Dubai: Rush-hour traffic in Dubai is bringing back memories of the peak times of the last decade for some motorists.
Key roads in Bur Dubai, Deira, Karama, Al Qusais and even in relatively newer areas of Dubai like Al Barsha, Gardens and Dubai Media City have seen increasing tailbacks over the last few months.
Though motorists are perplexed by the seemingly sudden explosion of traffic jams, the growth pattern shows it has been increasing steadily over a period of last 12 months.
There could be a variety of reasons behind the predicament, but bottlenecks at important locations and increasing number of vehicle on roads are being cited as primary reasons.
Among the biggest bottlenecks is the Shindagha tunnel, which causes one of the biggest tailbacks in the city during evening peak hours heading towards Deira from Bur Dubai.
“It has grown worse over the last few months. Shindagha Tunnel has become a bottleneck with traffic converging from three directions and merging into two tracks. The situation gets worse between 5pm and 8pm when traffic is at peak and the tailback can be seen for several kilometres,” said Avinash Nagar, a resident of Bur Dubai.
Though the other side of Shindagha in Deira is relatively smoother, tailbacks can also be seen on Corniche Road, with traffic heading towards the tunnel through the exit adjacent to Hyatt Regency usually facing snarls during peak hours.
Another major bottleneck lies on Abu Baker Siddique Road heading towards Dubai Hospital from Al Maktoum bridge and clock tower.
With two tracks entering through the underpass from Al Maktoum bridge and two other tracks coming from Clock Tower merging into three tracks, there is obvious bottleneck on the busy road. Not helping the cause during the peak hours are the traffic lights at the following intersections.
Situation, in many other areas isn’t much different with regular tailbacks on Al Wasl Road, Airport Tunnel, Al Khail Road, Business Bay, Discovery Gardens and Emirates Road being a common site.
In the recent months traffic situation in Gardens and Discovery Gardens areas seem to have exacerbated.
“Traffic around the Discovery Gardens and the adjoining areas have really become unbearable and with the recent installation of steel fencing on the Shaikh Zayed Road near the area is worsening the situation. Several people were using the dirt road to access the area but with the closure of that section all are forced to use a single bridge, making traffic immovable,” said a resident of Discovery Gardens.
The fact that thousands of motorists have only one bridge connecting Shaikh Zayed Road to access several densely populated areas, is a reflection of the nightmarish situation.
To make the matter worse, a back road connecting Mohammad Bin Zayed Road has also been closed.
Taking note of the situation, the Roads and Transport Authority (RTA) has began coordination with developer Nakheel and work on improving the situation is expected to start soon.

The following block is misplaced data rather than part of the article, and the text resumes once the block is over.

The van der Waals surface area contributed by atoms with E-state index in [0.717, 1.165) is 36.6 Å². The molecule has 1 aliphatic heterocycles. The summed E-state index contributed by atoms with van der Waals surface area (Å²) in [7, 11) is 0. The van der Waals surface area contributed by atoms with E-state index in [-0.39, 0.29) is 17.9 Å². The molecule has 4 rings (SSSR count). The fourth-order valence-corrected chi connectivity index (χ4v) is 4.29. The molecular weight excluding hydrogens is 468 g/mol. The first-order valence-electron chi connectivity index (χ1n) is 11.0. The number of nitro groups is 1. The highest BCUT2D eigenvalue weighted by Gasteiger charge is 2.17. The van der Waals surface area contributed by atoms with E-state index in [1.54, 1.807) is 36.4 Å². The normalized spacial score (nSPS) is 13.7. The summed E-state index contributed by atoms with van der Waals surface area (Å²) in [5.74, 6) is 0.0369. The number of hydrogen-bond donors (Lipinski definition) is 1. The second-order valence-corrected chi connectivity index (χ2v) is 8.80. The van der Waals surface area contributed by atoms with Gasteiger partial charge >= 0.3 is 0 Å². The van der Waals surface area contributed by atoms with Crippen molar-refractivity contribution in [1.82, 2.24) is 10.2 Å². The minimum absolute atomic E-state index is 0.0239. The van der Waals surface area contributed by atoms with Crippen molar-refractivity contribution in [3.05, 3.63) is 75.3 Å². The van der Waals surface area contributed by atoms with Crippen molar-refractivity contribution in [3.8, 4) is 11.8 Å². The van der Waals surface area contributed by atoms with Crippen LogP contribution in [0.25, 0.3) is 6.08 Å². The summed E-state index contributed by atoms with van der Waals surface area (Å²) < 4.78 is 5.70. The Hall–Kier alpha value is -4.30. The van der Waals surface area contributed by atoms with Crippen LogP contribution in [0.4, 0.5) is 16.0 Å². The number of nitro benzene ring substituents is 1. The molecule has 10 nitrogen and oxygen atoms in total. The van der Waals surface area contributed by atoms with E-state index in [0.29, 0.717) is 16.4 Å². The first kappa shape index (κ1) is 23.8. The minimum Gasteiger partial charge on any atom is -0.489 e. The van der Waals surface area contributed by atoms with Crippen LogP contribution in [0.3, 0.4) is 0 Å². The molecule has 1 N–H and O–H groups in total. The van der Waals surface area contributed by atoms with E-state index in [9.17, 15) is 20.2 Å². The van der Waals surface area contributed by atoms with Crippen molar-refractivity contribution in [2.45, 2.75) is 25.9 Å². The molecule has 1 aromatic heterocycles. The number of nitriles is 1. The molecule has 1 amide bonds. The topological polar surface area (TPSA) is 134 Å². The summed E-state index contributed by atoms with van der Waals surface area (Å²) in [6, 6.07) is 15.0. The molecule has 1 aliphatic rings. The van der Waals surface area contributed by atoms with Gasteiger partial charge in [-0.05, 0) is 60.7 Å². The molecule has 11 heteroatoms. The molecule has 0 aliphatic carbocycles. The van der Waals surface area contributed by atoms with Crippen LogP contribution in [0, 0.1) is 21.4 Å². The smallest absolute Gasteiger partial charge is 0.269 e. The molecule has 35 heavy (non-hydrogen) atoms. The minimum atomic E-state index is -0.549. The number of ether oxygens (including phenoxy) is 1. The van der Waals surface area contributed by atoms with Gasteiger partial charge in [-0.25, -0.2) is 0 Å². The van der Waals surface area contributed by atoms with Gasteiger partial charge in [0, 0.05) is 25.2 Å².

A senior RTA official said that further road works in the area will begin soon, providing two additional entries and two exits for the Discovery Gardens and Ibn Battuta Mall at the Interchange 5.5 on the Shaikh Zayed Road and the Shaikh Mohammad Bin Zayed Road.
Works are expected to be completed by the end of this year to solve the issue.
“The RTA had an urgent meeting with Nakheel to work out solutions and alternatives including streamlining the functionality of traffic lights in the concerned area in a bid to ensure smooth traffic flow. In a few days, the RTA will embark on studying the provision of temporary entries and exits for the Discovery Gardens through the Shaikh Zayed Road and the Shaikh Mohammad Bin Zayed Road,” said Eng Hussain Al Banna, Director of Traffic at RTA’s Traffic and Roads Agency.
Situation in Jumeirah Lakes Towers wasn’t much encouraging until recently, but timely development of roads and flyovers and opening up of additional exits and entries have significantly altered the situation.
Infrastructure development is also been carried out recently in several other locations, including improvement of parallel roads as well as building new roads and bridges on Umm Suqeim Road, Shaikh Rashid Road as well as on First Al Khail Street.
A source in the RTA also revealed to Gulf News that plans are afoot to improve the situation in the Shindagha area.
Apart from these areas, there are several localities that are perennially clogged, including Al Karam, where the exits and entries are too narrow and far between as well as Al Nahda and Al Qusais where the situation has worsened following the introduction of Salik on Al Ittihad Road and Airport Tunnel.
TEN AREAS THAT POSE DIFFICULTIES
1. Area: Shindagha
Issue: Bottleneck. Traffic from three directions converging into two tracks heading into Shindagha Tunnel from Bur Dubai to Deira.
Peak time: 5pm to 8pm.
What motorists say: “The situation has worsened over the last six months. During peak hours, tailbacks could be seen as far back as the Rashid port intersection. It takes at least 30 minutes to cover a distance of two kilometres,” said Mohammad Jailani, who regularly travels this route.
2. Area: Karama
Issue: Bottlenecks and lack of exits. For an area as sprawling and with such high population density, Karama has few exits and those that exist are too narrow.
Peak time: 6:30am to 8:30am and 5:30pm to 8:30pm.
What motorists say: “The biggest problem in Karama is the lack of exits and entries for an area of this size and population. There is single exit on the southern side of Karama, heading towards Shaikh Zayed Road and which is always clogged. To make matters worse most exits and entries have single track. During evening motorist heading back from work through the Zabeel interchange spend around 15 to 20 minutes to cover a distance of just a few hundred metres,” said Sameer K.M., a longtime resident of Karama.
3. Area: Al Nahda